Federal Rule of Civil Procedure 59(a)(1)(A) provides, in pertinent part: "The court may, on motion, grant a new trial on all or some of the issues-and to any party- .. . after a jury trial, for any reason for which a new trial has heretofore been granted in an action at law in federal court...." The decision to grant or deny a new trial is committed to the sound discretion of the district court. See Allied Chem. Corp. v. Daiflon, Inc., 449 U.S. 33, 36 (1980); Olefins Trading, Inc. v. Han Yang Chem. Corp., 9 F.3d 282, 289 (3d Cir. 1993) (reviewing district court's grant or denial of new trial motion under the "abuse of discretion" standard). Although the standard for granting a new trial is less rigorous than the standard for granting judgment as a matter of law- in that the Court need not view the evidence in the light most favorable to the verdict winner-a new trial should only be granted where "a miscarriage of justice would result if the verdict were to stand," the verdict "cries out to be overturned," or where the verdict "shocks [the] conscience." Williamson, 926 F.2d at 1352-53.

         III. ASSERTED CLAIMS

         A. The'083 Patent

         Plaintiffs asserted claims 1 and 9 of the '083 patent. The claims provide:

1. A microfluidic system comprising:
a non-fluorinated microchannel;
a carrier fluid comprising a fluorinated oil and a fluorinated surfactant comprising a hydrophilic head group in the microchannel;
at least one plug[2] comprising an aqueous plug-fluid in the microchannel and substantially encased by the carrier-fluid, wherein the fluorinated surfactant is present at a concentration such that surface tension at the plug-fluid/microchannel wall interface is higher than surface tension at the plug-fluid/carrier fluid interface.
9. The microfluidic system of claim 1, wherein the fluorinated surfactant comprises an oligoethylene glycol.

         B. The'193 Patent

         Plaintiffs asserted claims 1, 6, and 8 of the '193 patent. The relevant claims provide:

1. A method for conducting an autocatalytic reaction in plugs in a microfluidic system, comprising the steps of:
providing the microfluidic system comprising at least two channels having at least one junction;
flowing an aqueous fluid containing at least one substrate molecule and reagents for conducting an autocatalytic reaction through a first channel of the at least two channels;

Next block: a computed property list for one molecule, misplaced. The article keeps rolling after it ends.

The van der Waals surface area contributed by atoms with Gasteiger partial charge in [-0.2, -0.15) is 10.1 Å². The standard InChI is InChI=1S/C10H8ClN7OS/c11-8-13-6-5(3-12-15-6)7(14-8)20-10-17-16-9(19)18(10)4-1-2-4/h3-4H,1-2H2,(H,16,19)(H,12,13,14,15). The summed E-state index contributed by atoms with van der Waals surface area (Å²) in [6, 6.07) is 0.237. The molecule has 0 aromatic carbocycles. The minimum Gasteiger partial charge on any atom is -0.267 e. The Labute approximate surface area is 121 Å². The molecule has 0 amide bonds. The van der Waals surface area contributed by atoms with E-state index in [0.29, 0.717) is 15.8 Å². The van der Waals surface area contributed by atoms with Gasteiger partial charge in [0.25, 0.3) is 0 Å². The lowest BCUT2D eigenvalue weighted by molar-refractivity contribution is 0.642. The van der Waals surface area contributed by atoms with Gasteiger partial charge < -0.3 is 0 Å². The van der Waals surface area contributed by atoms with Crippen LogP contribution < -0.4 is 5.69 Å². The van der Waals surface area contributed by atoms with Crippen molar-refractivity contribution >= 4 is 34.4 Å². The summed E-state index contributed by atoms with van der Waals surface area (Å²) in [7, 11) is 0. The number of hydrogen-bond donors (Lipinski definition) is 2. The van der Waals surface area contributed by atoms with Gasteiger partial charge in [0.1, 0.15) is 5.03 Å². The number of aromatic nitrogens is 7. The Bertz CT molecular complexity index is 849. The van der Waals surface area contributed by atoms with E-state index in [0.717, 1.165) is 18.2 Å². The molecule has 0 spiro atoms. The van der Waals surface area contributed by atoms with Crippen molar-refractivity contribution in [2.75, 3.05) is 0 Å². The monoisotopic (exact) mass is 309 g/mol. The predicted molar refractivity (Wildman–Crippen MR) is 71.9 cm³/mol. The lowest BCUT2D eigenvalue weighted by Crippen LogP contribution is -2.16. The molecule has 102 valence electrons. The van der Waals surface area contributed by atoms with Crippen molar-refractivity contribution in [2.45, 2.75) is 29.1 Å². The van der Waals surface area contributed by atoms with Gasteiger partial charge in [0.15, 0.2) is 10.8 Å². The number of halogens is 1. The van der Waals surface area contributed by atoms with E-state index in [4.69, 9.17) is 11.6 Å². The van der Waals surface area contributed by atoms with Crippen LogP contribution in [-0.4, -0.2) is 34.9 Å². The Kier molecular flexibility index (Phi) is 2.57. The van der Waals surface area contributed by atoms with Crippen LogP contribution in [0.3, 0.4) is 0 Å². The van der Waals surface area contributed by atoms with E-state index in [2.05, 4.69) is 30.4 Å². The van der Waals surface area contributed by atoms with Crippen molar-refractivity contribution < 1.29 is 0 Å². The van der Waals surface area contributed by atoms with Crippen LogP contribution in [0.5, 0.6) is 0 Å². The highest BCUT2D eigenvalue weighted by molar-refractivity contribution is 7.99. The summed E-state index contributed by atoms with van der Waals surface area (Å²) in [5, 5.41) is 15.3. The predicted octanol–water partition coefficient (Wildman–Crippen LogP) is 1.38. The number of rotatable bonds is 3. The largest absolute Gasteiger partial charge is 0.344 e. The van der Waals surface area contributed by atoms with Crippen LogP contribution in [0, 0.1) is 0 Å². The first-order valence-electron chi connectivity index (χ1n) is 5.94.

flowing an oil through the second channel of the at least two channels;
forming at least one plug of the aqueous fluid containing the at least one substrate molecule and reagents by partitioning the aqueous fluid with the flowing oil at the junction of the at least two channels, the plug being substantially surrounded by an oil flowing through the channel, wherein the at least one plug comprises at least one substrate molecule and reagents for conducting an autocatalytic reaction with the at least one substrate molecule; and
providing conditions suitable for the autocatalytic reaction in the at least one plug such that the at least one substrate molecule is amplified.

         6. The method of claim 1, wherein the oil is fluorinated oil.

         7. The method of claim 1, wherein the carrier fluid further comprises a surfactant.

         8. The method of claim 7, wherein the surfactant is fluorinated surfactant.

         C. The'407 Patent

         Plaintiffs asserted claims 1, 10, and 11 of the '407 patent. The relevant claims provide:

1. A method for conducting a reaction in plugs in a microfluidic system, comprising the steps of:
providing the microfluidic system comprising at least two channels having at least one junction;
continuously flowing ah aqueous fluid containing at least one biological molecule and at least one reagent for conducting the reaction between the biological molecule and the at least one reagent through a first channel of the at least two channels;
continuously flowing a carrier fluid immiscible with the aqueous fluid through the second channel of the at least two channels;
forming at least one plug of the aqueous fluid containing the at least one biological molecule and the at least one reagent by partitioning the aqueous fluid with the flowing immiscible carrier fluid at the junction of the at least two channels, the plug being substantially surrounded by the immiscible carrier fluid flowing through the channel, wherein the at least one plug comprises at least one biological molecule and the at least one reagent for conducting the reaction with the at least one biological molecule; and
providing conditions suitable for the reaction in the at least one plug involving the at least one biological molecule and the at least one reagent to form a reaction product.
8. The method according to claim 1, wherein the immiscible carrier fluid is an oil.
9. The method according to claim 8, wherein the oil comprises a surfactant.
10. The method according to claim 9, wherein the surfactant is a fluorosurfactant.
11. The method according to claim 8, wherein the oil is a fluorinated oil.

         IV. NON-INFRINGEMENT

         The jury found direct, induced, and contributory infringement of each asserted claim relating to each of 10X's accused products. (D.I. 476). In addition, for liability under 35 U.S.C. § 271(f)(2), the jury found that 10X supplies from the United States a component of the invention claimed in the '083 patent. (Id. at 3). Lastly, the jury found that infringement was willful. (Id. at 8).

         A. '083 Patent

         10X's motion addresses two limitations in claim 1 of the '083 patent-(1) the "non-fluorinated microchannel" and (2) the claimed surface tension relationship between the "plug-fluid/microchannel wall interface" and the "plug-fluid/carrier fluid interface." (D.I. 510 at 1-5, 10-11). For the following reasons, 10X's motion is DENIED with respect to both limitations.

         1. "non-fluorinated microchannel"

         Three out of the six accused products are modified to include 0.02% Kynar, a substance containing fluorine. Tr. at 368:15-369:19 (Dr. Sia). The jury found the products with Kynar did not literally satisfy the "non-fluorinated microchannel" limitation, but did meet the limitation under the doctrine of equivalents. (D.I. 476 at 3). 10X argues that the jury verdict is wrong as matter of law, or in the alternative, that it is based on insufficient evidence. (D.I. 510 at 1-4).

         "[T]he doctrine of equivalents cannot be employed in a manner that wholly vitiates a claim limitation." SciMed Life Sys., Inc. v. Advanced Cardiovascular Sys., Inc., 242 ...